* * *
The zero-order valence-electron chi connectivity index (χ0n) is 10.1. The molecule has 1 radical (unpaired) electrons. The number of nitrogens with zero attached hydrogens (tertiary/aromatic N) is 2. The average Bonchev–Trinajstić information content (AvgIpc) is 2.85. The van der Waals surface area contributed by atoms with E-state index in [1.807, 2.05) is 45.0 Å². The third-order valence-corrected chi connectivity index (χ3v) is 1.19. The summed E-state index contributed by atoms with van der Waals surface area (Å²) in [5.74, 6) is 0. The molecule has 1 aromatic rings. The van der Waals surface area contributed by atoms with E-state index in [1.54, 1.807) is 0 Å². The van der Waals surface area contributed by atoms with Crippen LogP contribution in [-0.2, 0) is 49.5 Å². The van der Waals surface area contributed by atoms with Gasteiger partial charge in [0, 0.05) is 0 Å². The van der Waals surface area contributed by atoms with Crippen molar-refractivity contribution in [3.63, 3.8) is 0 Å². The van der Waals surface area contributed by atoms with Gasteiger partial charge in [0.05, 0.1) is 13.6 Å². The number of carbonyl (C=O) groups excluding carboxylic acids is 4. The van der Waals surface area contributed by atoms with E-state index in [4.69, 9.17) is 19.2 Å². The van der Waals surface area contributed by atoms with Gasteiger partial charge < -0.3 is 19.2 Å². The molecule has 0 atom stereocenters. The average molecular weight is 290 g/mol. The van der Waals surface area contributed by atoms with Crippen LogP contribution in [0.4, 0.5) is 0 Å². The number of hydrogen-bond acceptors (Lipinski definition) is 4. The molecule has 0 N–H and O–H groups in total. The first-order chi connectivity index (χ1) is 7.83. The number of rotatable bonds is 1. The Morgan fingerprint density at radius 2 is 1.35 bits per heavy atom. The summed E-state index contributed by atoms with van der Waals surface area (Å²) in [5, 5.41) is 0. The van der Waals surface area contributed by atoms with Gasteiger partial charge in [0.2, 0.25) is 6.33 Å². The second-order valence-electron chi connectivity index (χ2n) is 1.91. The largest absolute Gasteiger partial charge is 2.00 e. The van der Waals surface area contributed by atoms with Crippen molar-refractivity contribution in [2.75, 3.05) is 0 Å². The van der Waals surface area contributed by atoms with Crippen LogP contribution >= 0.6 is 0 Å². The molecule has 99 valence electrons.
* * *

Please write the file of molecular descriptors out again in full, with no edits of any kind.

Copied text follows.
The zero-order valence-electron chi connectivity index (χ0n) is 10.1. The molecule has 1 radical (unpaired) electrons. The number of nitrogens with zero attached hydrogens (tertiary/aromatic N) is 2. The average Bonchev–Trinajstić information content (AvgIpc) is 2.85. The van der Waals surface area contributed by atoms with E-state index in [1.807, 2.05) is 45.0 Å². The third-order valence-corrected chi connectivity index (χ3v) is 1.19. The summed E-state index contributed by atoms with van der Waals surface area (Å²) in [5.74, 6) is 0. The molecule has 1 aromatic rings. The van der Waals surface area contributed by atoms with E-state index in [1.54, 1.807) is 0 Å². The van der Waals surface area contributed by atoms with Crippen LogP contribution in [-0.2, 0) is 49.5 Å². The van der Waals surface area contributed by atoms with Gasteiger partial charge in [0, 0.05) is 0 Å². The van der Waals surface area contributed by atoms with Crippen molar-refractivity contribution in [3.63, 3.8) is 0 Å². The van der Waals surface area contributed by atoms with Gasteiger partial charge in [0.05, 0.1) is 13.6 Å². The number of carbonyl (C=O) groups excluding carboxylic acids is 4. The van der Waals surface area contributed by atoms with E-state index in [4.69, 9.17) is 19.2 Å². The van der Waals surface area contributed by atoms with Gasteiger partial charge < -0.3 is 19.2 Å². The molecule has 0 atom stereocenters. The average molecular weight is 290 g/mol. The van der Waals surface area contributed by atoms with Crippen LogP contribution in [0.4, 0.5) is 0 Å². The number of hydrogen-bond acceptors (Lipinski definition) is 4. The molecule has 0 N–H and O–H groups in total. The first-order chi connectivity index (χ1) is 7.83. The number of rotatable bonds is 1. The Morgan fingerprint density at radius 2 is 1.35 bits per heavy atom. The summed E-state index contributed by atoms with van der Waals surface area (Å²) in [5, 5.41) is 0. The van der Waals surface area contributed by atoms with Gasteiger partial charge in [0.2, 0.25) is 6.33 Å². The second-order valence-electron chi connectivity index (χ2n) is 1.91. The largest absolute Gasteiger partial charge is 2.00 e. The van der Waals surface area contributed by atoms with Crippen molar-refractivity contribution in [2.75, 3.05) is 0 Å². The van der Waals surface area contributed by atoms with Crippen LogP contribution >= 0.6 is 0 Å². The molecule has 99 valence electrons.